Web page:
Monster Hunter

Monster Hunter ★★½

I hate to look a giant fanged roaring demonic gift-horse in the mouth, but someone forgot to add flavor to this kaiju-thwacking action horror extravaganza, and that someone is gamer-friendly ratty-versions-of-blockbusters-making director Paul W.S. Anderson, delivering yet another theoretically kickass yet actually extremely generic movie from a video game source. This one boils down to "Alice's Adventures in Monster World", about some soldiers who fall through a vortex into another dimension where monsters exist, so they gotta fight 'em. With big guns and big clubs.

To be specific, we meet 3 different types of monsters. For some reason, maybe because they're in an alternate reality, I expected to see a whole lot more species, but whether it's canon in the original game or an alteration he himself made, Anderson is an entertainer who even after 20+ years cranking out studio pictures (this is his 13th movie!) still has a very short reach of imagination, so once the initial potential here wears off and we realize we're going to spend the whole time in the same small patch of desert dealing with the same handful of critters, it feels a little like we've been cheated (coulda worked under different circumstances perhaps, but "Tremors" this ain't).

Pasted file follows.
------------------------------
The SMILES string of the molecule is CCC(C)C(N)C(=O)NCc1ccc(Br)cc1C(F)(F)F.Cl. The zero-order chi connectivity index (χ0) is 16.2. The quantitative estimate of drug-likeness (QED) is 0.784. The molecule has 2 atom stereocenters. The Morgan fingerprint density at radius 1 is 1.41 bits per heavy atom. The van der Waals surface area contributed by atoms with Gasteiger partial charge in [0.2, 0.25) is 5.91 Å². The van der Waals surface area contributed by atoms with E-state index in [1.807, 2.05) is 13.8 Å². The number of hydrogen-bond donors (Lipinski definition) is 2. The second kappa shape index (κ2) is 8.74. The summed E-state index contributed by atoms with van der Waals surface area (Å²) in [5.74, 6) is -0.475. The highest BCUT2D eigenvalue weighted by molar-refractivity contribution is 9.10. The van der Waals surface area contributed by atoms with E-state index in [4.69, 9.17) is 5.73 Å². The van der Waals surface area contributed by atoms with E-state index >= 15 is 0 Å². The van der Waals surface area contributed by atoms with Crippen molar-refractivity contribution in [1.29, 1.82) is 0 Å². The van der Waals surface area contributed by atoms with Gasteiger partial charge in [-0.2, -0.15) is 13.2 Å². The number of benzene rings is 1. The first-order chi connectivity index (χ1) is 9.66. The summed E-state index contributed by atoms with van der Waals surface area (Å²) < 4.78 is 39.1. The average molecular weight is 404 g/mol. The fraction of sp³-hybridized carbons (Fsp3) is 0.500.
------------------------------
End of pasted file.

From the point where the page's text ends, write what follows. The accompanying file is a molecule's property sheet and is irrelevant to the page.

Maybe because these are plain monsters - one's a spider, one's a dragon, and the sand one is just a misshapen dinosaur. Though unveiled each time with appropriately large booming scale or imminent creep factor, they operate like standard predictable pop-up enemies in a game, and things are no better among the human roster - eventually it whittles down to just good sport bad-movie queen Milla Jovovich, his-foreignness-is-played-for-laughs Tony Jaa who doesn't perform a single crazy stunt, and phoning-it-in creature movie magnet Ron Perlman (hey I wonder if he resents Milla because she got to be in the last "Hellboy" movie). I mean, they're right for the material, but this script does them dirty with corny-bland dialogue, bad jokes and forgettable attempts to make each of them look cool during battle.

I know I sound like a real grump here, but even with such a simple streamlined premise ready to play with right out of the box, plus solid visual effects work and clearly crowd-pleasing instincts all around, this just comes off like monotonous junk. But then I felt the same way about Guillermo Del Toro's "Pacific Rim" so consider the source (also, as the connecting tissue between the two, maybe Ron Perlman is a curse).

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